Identity politics, state multiculturalism and ‘respect for difference’ is the necessary ideology that arises from, accompanies and helps rationalise (and organise) neo-liberal economics.
The state created the Treaty industry with two chief purposes. One was to blunt Maori radicalism and incorporate Maori radicals within the system, especially after the 1975 Maori Land March and then the occupations at Bastion Point and Raglan in 1977-78. The other was to create a Maori middle class (and even section of the bourgeoisie) which, among other things, would police Maori workers and youth on behalf of capital in general.
Both these purposes became especially urgent as the economic reforms of the 1980s and early 1990s devastated the working class, especially blue collar workers who were disproportionately Maori. The ruling class feared an impoverished, alienated and radicalised Maori population and sought new mechanisms of social control. Police batons are less effective than self-policing.
So giving Maori some cultural carrots and locking them up in a reinvented ‘traditional’ culture, was the compensation for impoverishment and the mechanism for a more effective form of social control to stop them rioting in the street like alienated black American youth.
Over the past two decades as the Treaty (and race relations industry
generally) has created a Maori middle class and burgeoning bourgeoisie, the class divisions between Maori are widening drastically and becoming more and more significant.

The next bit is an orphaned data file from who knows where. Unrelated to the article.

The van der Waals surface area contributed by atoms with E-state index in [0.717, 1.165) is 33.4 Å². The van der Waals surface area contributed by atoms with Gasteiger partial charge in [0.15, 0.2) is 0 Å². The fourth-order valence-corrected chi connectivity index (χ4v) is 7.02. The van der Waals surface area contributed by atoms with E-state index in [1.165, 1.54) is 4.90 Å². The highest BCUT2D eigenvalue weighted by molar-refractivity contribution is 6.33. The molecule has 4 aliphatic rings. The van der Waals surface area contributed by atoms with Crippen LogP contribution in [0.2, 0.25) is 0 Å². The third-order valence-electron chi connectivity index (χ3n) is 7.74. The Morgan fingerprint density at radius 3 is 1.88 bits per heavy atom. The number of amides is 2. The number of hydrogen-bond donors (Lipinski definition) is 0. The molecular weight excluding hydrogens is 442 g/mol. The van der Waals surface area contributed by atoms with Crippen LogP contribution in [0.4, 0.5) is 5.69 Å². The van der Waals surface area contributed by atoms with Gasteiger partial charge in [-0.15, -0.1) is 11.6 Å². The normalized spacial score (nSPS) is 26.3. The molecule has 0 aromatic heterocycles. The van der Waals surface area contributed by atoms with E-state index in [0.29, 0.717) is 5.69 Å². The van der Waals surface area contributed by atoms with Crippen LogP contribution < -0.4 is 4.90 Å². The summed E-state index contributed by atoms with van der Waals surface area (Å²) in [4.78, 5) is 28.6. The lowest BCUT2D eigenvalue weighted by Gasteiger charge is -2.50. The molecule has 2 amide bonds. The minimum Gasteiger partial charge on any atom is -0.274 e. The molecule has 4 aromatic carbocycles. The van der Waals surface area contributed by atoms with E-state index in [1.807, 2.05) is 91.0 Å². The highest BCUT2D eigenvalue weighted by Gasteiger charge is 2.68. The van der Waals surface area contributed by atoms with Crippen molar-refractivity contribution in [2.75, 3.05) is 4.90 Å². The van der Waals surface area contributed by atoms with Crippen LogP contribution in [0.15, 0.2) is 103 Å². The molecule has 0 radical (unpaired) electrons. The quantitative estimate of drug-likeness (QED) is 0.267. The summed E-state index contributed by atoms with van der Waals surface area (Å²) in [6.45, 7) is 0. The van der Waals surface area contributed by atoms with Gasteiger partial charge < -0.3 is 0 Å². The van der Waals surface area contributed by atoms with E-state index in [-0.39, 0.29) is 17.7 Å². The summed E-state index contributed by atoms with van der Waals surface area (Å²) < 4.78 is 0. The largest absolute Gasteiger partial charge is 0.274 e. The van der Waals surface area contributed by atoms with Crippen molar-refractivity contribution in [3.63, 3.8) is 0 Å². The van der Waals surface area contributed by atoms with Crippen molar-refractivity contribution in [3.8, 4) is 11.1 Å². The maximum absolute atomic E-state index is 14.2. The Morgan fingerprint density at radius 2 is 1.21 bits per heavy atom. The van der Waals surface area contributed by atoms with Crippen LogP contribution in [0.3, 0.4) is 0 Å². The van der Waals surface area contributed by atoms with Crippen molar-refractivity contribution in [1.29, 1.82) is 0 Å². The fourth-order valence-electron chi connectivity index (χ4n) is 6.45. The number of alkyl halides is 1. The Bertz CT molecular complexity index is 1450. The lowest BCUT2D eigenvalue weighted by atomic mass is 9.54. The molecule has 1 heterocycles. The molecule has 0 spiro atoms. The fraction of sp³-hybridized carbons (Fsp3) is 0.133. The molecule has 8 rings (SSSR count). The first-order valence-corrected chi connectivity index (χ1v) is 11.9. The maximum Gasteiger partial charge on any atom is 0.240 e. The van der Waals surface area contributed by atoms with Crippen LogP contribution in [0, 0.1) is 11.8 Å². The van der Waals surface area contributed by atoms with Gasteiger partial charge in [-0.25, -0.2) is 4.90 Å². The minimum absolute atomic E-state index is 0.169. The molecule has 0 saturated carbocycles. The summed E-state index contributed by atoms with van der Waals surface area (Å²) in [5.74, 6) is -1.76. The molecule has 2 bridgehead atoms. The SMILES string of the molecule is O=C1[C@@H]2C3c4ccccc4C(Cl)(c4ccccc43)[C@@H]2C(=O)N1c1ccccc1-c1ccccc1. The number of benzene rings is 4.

The Maori Party and other bourgeois parliamentary parties who support the Treaty are pro-capitalist through and through, no matter what ‘radical’ rhetoric they adopt from time to time.
Their approach amounts to arguing that a chunk of current surplus-value, exploited out of Maori and pakeha workers alike, be handed over to the Maori middle class and aspiring Maori capitalists (and their pakeha business friends).
The last 20 years has shown that middle and upper class women can get equality, while working class women are ground down. In the same way middle and upper class Maori can get equality while working class Maori are ground down.
Last year when Brash made his infamous Owera Speech, he used the slogan ‘One law for all”. Yet talk of equality from Brash and his National Party is entirely hypocritical. It was Brash who, as head of the Reserve Bank, declared that 5 percent unemployment was necessary for the ‘recovery’. This is the man who has a couple of months holiday a year and yet opposes one week’s extra holiday for workers. The same man who was part and parcel of the capitalist state apparatus which oversaw the biggest transfer of wealth from the working class to the bourgeoisie in New Zealand history – the Rogernomics/Ruthanasia reforms.